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"What if angels from another pin engage them in melee combat?"


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deaddmwalking
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PostPosted: Wed Jul 12, 2017 6:41 pm    Post subject: Reply with quote Add User to Ignore List

angelfromanotherpin wrote:

...Yeah, 'single.'


It doesn't get said often enough on the internet - thanks for putting that out clearly. I'm sure that it took a fair bit of time to copy/paste and format everything, and it certainly is a comprehensive refutation of the earlier point.

I also don't consider a 'trap-finding class' to be a sacred cow in D&D. In fact, I don't think any class is necessarily 'sacred'. Even 'Fighter' had Cavalier as an 'upgrade' and if you have a bunch of 'martial' classes that don't include Fighter, I'd think of it as D&D.

If you look at the D&D cartoon, there are classes there that you don't usually see (Acrobat), so having classes is a sacred cow - what they're named and what they do...not so much.
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hyzmarca
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PostPosted: Wed Jul 12, 2017 6:41 pm    Post subject: Reply with quote Add User to Ignore List

Josh_Kablack wrote:
Dogbert wrote:

* Classes and Levels.


RACES and Classes and Levels.


In BEMI, Elf, Dwarf, and Halfling are Classes. If you're not a racial class, then you're a human.
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FrankTrollman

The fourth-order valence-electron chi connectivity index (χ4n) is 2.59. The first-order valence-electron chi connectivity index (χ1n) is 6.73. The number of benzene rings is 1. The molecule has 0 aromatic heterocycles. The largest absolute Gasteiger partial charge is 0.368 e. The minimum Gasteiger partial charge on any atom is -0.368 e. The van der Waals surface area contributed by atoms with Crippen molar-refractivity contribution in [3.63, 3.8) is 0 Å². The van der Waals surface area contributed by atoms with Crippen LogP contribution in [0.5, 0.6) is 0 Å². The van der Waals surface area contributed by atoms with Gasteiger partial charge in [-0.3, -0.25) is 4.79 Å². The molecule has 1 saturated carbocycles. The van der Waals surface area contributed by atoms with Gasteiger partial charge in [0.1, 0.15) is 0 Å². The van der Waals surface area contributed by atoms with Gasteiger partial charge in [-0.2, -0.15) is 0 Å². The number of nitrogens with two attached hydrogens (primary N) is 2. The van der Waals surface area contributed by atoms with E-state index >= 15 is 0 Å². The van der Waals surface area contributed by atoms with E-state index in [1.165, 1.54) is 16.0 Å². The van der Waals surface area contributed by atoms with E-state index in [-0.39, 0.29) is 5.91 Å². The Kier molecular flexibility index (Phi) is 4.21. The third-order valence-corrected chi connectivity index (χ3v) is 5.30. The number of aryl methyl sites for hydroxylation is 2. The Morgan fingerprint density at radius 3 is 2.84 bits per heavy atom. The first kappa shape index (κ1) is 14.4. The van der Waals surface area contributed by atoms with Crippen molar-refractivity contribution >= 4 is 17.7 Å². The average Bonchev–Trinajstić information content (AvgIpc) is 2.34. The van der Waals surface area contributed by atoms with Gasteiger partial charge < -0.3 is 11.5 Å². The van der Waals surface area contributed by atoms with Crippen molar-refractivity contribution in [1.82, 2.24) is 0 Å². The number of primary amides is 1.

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PostPosted: Wed Jul 12, 2017 6:52 pm    Post subject: Reply with quote Add User to Ignore List

Most early D&D variants played with the number of stats. Dexterity has split off Agility more than once, and various attempts have been made to float a Size or Comeliness stat.

-Frank
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Chamomile
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PostPosted: Wed Jul 12, 2017 7:16 pm    Post subject: Reply with quote Add User to Ignore List

Something having been mutable at one time doesn't necessarily mean it's not set in stone now. I don't like the six D&D stats, but they may in fact be something that fans will revolt over. Bear in mind, 4e changed an awful lot of basic assumptions about the game, and it was also a catastrophic failure. 5e wasn't all that better designed, but it was a lot more familiar, and it did much better. I don't think it's only more reverence for sacred cows that made 5e more popular (I think the main lesson to take away from 5e is that nothing else is more important to an RPG than being easy to learn - you can screw up literally everything else, and if you nail that, you will be the most popular RPG on the market), but I think it helped. I expect that messing with the six stats would probably be unwise, even though they are awful.

I think you need to have four classes that are recognizably the Fighter/Thief/Wizard/Cleric set, but you can name those classes whatever you want and they only need to have passing resemblance to the original classes. We renamed Thief to Rogue and no one cared. If you swapped out the Fighter for a Tome Knight it'd probably be fine, you could split the Wizard up into a few different classes and have the blastiest one be part of your main four and it'd probably be fine, you can replace the Cleric with a Healer class that's lightly armored and exclusively dedicated to heals and buffs and it would probably be fine so long as they cast from WIS.

I don't think XP and loot per monster killed are necessary. Having XP and loot at all is important, but I think you could switch to a quest based XP system and no one would care.
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deaddmwalking
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PostPosted: Wed Jul 12, 2017 7:48 pm    Post subject: Reply with quote Add User to Ignore List

Chamomile wrote:
I expect that messing with the six stats would probably be unwise, even though they are awful.


What, specifically, do you think is better?
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Whipstitch